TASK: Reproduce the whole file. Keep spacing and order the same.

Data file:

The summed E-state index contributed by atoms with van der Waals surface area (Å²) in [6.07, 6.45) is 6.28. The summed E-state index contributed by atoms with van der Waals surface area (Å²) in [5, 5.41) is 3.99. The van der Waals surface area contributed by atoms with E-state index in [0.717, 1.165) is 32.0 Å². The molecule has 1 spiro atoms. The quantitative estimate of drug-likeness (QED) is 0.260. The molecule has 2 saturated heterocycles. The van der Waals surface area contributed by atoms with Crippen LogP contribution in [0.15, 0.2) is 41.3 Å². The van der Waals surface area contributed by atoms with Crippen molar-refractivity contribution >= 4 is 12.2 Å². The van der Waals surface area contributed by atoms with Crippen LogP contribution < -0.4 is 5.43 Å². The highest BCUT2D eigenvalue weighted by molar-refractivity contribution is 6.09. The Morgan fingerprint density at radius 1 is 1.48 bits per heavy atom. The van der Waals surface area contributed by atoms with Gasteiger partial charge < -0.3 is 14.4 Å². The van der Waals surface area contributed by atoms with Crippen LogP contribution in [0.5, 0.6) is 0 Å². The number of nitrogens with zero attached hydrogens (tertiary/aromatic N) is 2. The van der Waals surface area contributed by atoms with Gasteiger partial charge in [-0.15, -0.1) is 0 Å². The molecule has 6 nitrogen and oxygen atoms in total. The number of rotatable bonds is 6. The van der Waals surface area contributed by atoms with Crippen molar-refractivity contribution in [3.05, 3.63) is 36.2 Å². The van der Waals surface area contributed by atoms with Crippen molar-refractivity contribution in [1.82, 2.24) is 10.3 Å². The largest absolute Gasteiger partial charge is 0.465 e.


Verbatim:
The summed E-state index contributed by atoms with van der Waals surface area (Å²) in [6.07, 6.45) is 6.28. The summed E-state index contributed by atoms with van der Waals surface area (Å²) in [5, 5.41) is 3.99. The van der Waals surface area contributed by atoms with E-state index in [0.717, 1.165) is 32.0 Å². The molecule has 1 spiro atoms. The quantitative estimate of drug-likeness (QED) is 0.260. The molecule has 2 saturated heterocycles. The van der Waals surface area contributed by atoms with Crippen LogP contribution in [0.15, 0.2) is 41.3 Å². The van der Waals surface area contributed by atoms with Crippen molar-refractivity contribution >= 4 is 12.2 Å². The van der Waals surface area contributed by atoms with Crippen LogP contribution < -0.4 is 5.43 Å². The highest BCUT2D eigenvalue weighted by molar-refractivity contribution is 6.09. The Morgan fingerprint density at radius 1 is 1.48 bits per heavy atom. The van der Waals surface area contributed by atoms with Gasteiger partial charge < -0.3 is 14.4 Å². The van der Waals surface area contributed by atoms with Crippen LogP contribution in [0.5, 0.6) is 0 Å². The number of nitrogens with zero attached hydrogens (tertiary/aromatic N) is 2. The van der Waals surface area contributed by atoms with Gasteiger partial charge in [-0.15, -0.1) is 0 Å². The molecule has 6 nitrogen and oxygen atoms in total. The number of rotatable bonds is 6. The van der Waals surface area contributed by atoms with Crippen molar-refractivity contribution in [3.05, 3.63) is 36.2 Å². The van der Waals surface area contributed by atoms with Crippen molar-refractivity contribution in [1.82, 2.24) is 10.3 Å². The largest absolute Gasteiger partial charge is 0.465 e.